I believe in Santa Claus. No, really.

Like an over-filler auger wagon, I cannot carry this load anymore, so, for the record, let me say this plainly and sincerely: I believe in Santa Claus.

This admission may surprise friends who treasure my many rare abilities and foes who fear my modesty. Who, after all, is more rare or more modest than me? Wow, that feels good.

Please allow me to share one or two other beliefs.

First, I believe there’s absolutely no connection between the 115 hardworking members of Congress who sent a letter to Secretary of Agriculture Tom Vilsack Oct. 1 whining again about the unfairness of proposed rules on transparency in meat and poultry markets and the $48,605,199 in campaign contributions these diligent, caring people collectively received from Big Agbiz over their selfless political careers.

I know what you’re thinking: Guebert made that number up. No, it’s true because it was on the internet. Of course, it would be even truer, maybe completely true, had it been on the radio.

Do the math

OK, so now you’re thinking that $48,605,199 is a lot of money. That, also, would be true if it was yours, or even better, mine. But, really, if you divide that amount among the nine or 10 (let’s say 10 because I can divide by 10) Big Agbiz companies that run the world it’s just, uh, something like, well, it’s not much.

Moreover, if you divide those 10 firms by the 115 House members and senators who signed the letter and divide that number again by the number of pork giants — what, 20 or so? — and then multiply that number by the number of packers left (four, most def) and, finally, compare that number with a ratio of cattle ranchers who are actually members of the We Love Meatpackers Cattlemen’s Club, well, in fact, each signee actually represents fewer pigs, steers or chickens than people.

Conclusion

So, really, the money, if my phone has done the math right, is, uh, chicken feed. Or, for you 20 or so hog folks, basically similar to free acorns. And, frankly, to be fair (like me) that $48 million needs to be put into what’s known around the Beltway as the Beltway Way.

That’s even simpler math: 535 members of Congress working 140 days a year to get little done while juggling the high cost of East Coast living, liquor and limos — not to mention re-election — so that each can continue to serve you and themselves for a mere $174,000 salary.

Sacrifice

Keep in mind that each of ‘em do all of this for two or six or 40 years with very limited opportunities for advancement other than to become a lobbyist to ensure that government of the people, by the people and for the people never actually sees, hears or speaks to any actual people.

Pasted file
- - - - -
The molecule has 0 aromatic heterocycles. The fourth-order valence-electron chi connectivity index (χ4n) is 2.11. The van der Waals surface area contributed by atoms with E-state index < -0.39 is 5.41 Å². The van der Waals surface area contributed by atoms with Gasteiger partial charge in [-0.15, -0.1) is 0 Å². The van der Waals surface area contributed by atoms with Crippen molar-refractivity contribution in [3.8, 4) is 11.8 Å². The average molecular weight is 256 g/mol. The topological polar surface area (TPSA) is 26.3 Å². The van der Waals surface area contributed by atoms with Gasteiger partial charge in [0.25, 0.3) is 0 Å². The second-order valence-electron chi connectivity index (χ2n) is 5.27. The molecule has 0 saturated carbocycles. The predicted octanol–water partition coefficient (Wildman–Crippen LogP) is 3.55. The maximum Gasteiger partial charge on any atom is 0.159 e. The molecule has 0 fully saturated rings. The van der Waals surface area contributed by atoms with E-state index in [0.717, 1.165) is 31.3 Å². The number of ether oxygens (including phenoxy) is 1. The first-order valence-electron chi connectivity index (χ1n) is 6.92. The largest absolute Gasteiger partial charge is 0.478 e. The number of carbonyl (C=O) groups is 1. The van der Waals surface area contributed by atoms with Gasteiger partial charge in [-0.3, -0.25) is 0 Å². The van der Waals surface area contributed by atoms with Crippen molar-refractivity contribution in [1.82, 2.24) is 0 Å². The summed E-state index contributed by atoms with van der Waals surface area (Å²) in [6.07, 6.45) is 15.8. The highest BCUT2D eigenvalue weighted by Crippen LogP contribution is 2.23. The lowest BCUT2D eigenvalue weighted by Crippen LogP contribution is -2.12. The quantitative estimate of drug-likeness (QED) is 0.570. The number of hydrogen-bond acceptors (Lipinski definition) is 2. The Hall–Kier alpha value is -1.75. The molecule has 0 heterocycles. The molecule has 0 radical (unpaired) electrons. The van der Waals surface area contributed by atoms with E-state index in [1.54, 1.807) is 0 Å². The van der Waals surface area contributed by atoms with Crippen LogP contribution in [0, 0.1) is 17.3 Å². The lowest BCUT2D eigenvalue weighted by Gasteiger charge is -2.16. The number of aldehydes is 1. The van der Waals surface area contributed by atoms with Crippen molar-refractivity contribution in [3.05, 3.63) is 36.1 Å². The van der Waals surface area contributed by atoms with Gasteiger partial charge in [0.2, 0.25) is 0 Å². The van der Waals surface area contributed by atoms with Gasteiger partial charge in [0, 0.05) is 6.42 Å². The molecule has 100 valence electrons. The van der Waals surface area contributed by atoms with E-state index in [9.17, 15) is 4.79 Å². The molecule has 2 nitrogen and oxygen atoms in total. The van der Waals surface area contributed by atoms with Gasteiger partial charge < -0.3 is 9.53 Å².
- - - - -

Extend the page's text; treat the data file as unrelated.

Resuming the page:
Yes, I know, Big Agbiz and Big Meat are people, too. True, they are unusually rich people who usually just whistle up a senator or House member when they have something to say or want a law killed that affects how livestock and poultry are owned and killed.

Fact is, the top six packers’ PACS dropped just a tick over $451,000 on our elected representatives in the current election cycle.

That’s not that much. In fact, it’s downright puny when you think that all it takes to take a meeting or two with a big link or two on the old Washington sausage train is less than a half a million.

Alternative

Oh, you don’t have $451,000? No sweat, just call your House member or senator and leave a message. They’ll call back. Really.

One more thing: I believe in the Easter Bunny.

(Alan Guebert’s Farm and Food File is published weekly in more than 75 newspapers in North America. He can be contacted at agcomm@sbcglobal.net.)

2010 ag comm

About the Author

Alan Guebert was raised on an 800-acre, 100-cow southern Illinois dairy farm. After graduation from the University of Illinois in 1980, he served as a writer and editor at Professional Farmers of America, Successful Farming magazine and Farm Journal magazine. His syndicated agricultural column, The Farm and Food File, began in June, 1993, and now appears weekly in more than 70 publications throughout the U.S. and Canada. He and spouse Catherine, a social worker, have two adult children. farmandfoodfile.com More Stories by Alan Guebert

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